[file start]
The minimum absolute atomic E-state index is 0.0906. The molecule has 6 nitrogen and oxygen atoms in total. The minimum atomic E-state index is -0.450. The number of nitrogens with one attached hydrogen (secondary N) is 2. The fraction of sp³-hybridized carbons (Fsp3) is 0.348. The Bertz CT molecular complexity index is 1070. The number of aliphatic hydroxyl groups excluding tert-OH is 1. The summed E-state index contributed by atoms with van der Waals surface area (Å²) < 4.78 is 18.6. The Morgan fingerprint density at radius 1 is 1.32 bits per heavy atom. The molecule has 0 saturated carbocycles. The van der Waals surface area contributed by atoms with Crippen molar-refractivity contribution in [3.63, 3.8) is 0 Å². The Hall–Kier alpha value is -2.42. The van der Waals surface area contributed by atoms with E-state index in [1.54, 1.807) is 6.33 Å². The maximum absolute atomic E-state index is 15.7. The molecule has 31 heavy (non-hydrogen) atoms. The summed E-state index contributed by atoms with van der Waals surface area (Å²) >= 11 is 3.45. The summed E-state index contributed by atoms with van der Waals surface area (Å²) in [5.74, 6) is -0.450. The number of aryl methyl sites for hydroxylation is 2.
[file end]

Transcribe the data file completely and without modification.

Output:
The minimum absolute atomic E-state index is 0.0906. The molecule has 6 nitrogen and oxygen atoms in total. The minimum atomic E-state index is -0.450. The number of nitrogens with one attached hydrogen (secondary N) is 2. The fraction of sp³-hybridized carbons (Fsp3) is 0.348. The Bertz CT molecular complexity index is 1070. The number of aliphatic hydroxyl groups excluding tert-OH is 1. The summed E-state index contributed by atoms with van der Waals surface area (Å²) < 4.78 is 18.6. The Morgan fingerprint density at radius 1 is 1.32 bits per heavy atom. The molecule has 0 saturated carbocycles. The van der Waals surface area contributed by atoms with Crippen molar-refractivity contribution in [3.63, 3.8) is 0 Å². The Hall–Kier alpha value is -2.42. The van der Waals surface area contributed by atoms with E-state index in [1.54, 1.807) is 6.33 Å². The maximum absolute atomic E-state index is 15.7. The molecule has 31 heavy (non-hydrogen) atoms. The summed E-state index contributed by atoms with van der Waals surface area (Å²) >= 11 is 3.45. The summed E-state index contributed by atoms with van der Waals surface area (Å²) in [5.74, 6) is -0.450. The number of aryl methyl sites for hydroxylation is 2.